The success story: One of its most successful Facebook posts was a simple one—a video of the sunset in June. Within about 48 hours, the post had reached 160,000 people. “Sunsets are very popular here,” says Jack Wert, executive director of Naples, Marco Island, Everglades CVB. “A lot of people do share them, it’s just that it happened to capture a really amazing one that got a lot of attention.” Wert also says the bureau has seen success in hosting InstaMeets around the area, in partnership with Visit Florida. “You bring a group of bloggers together and virtually give them the run of a place,” he says. The bloggers take pictures and video, then upload them to their personal profiles. “It’s an opportunity to really share some photography to people we might not have reached in the past,” Wert says.

The challenge: Wert says the biggest challenge he and his team faces is keeping up with social media. Not only are there many different platforms, but the bureau also has a variety of audiences it attempts to reach. “We want to be able to interact [with our audiences] if we can. It’s virtually a full-time job,” Wert says.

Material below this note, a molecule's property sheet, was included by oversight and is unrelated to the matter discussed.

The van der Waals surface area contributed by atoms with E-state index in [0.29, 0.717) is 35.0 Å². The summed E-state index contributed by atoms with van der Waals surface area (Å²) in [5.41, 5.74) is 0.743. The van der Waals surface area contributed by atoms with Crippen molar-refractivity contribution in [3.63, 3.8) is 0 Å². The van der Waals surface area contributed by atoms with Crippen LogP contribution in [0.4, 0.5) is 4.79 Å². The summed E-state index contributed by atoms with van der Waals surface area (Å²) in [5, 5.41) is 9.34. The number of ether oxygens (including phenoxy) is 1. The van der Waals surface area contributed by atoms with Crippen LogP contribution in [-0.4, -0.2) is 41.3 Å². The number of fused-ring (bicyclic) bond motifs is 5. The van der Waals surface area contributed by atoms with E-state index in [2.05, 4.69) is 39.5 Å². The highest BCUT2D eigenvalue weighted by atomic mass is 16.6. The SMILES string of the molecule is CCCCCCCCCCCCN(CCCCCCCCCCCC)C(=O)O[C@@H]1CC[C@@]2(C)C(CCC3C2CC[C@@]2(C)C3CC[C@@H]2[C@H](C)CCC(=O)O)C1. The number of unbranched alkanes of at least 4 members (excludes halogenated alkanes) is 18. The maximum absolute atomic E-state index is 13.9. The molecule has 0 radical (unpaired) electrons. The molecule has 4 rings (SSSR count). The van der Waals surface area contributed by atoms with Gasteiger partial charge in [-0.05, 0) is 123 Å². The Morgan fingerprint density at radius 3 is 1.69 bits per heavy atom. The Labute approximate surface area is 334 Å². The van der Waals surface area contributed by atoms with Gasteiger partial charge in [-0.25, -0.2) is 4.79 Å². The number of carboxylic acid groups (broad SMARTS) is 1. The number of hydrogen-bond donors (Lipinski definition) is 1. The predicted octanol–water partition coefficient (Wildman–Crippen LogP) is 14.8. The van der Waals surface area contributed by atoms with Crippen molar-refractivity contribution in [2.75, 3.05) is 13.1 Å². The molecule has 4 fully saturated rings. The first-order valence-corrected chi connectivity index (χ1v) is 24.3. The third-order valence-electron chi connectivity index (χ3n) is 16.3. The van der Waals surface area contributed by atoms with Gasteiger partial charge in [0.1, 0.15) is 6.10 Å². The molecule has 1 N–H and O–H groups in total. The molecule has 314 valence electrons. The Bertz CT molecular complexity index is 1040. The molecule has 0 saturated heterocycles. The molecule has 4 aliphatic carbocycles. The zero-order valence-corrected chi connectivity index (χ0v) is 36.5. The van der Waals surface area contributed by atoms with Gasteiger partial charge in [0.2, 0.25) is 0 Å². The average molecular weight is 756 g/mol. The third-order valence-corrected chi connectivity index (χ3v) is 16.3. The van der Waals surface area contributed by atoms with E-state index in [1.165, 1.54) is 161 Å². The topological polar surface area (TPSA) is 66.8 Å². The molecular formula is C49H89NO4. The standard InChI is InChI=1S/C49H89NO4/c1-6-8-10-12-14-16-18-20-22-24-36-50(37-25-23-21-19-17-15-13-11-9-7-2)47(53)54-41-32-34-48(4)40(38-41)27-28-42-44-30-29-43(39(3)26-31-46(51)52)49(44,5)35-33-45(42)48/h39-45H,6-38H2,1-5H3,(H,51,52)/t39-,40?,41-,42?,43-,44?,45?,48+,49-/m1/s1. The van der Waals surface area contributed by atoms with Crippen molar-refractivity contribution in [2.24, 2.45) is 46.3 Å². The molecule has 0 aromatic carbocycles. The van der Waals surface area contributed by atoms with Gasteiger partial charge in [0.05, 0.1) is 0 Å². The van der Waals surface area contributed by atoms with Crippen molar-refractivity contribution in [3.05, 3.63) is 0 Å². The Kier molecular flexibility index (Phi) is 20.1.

The payoff: Getting to interact on social media with Gen X and millennials, who are not the CVB’s target market of baby boomer and retirees. “Social media is our opportunity to interface with younger travelers who will eventually become our visitors,” he says.

The tip: Choose which platforms work for the brand, and don’t worry about the rest. Also, make sure to have a team dedicated to monitoring the pages so no comments or questions get stale. “Interact as quickly as you can,” Wert says.



DIGITAL MARKETING CAN INTIMIDATE owners who would rather focus on their main business. Some fears of digital marketing are unfounded. Others can be assuaged with a little training or help from a professional. Here are five ways to overcome those fears.

1. “I don’t have the time to do another type of marketing.”

Digital marketing might disrupt some outdated marketing strategies— like printed newsletters—but a new digital strategy should fit into what you do now, not add too much to it or replace it altogether.

“Digital marketing doesn’t work in a vacuum. It’s not a silver bullet that works all by itself,” says Samantha Scott, president of Pushing the Envelope, a Fort Myers-based marketing communications firm.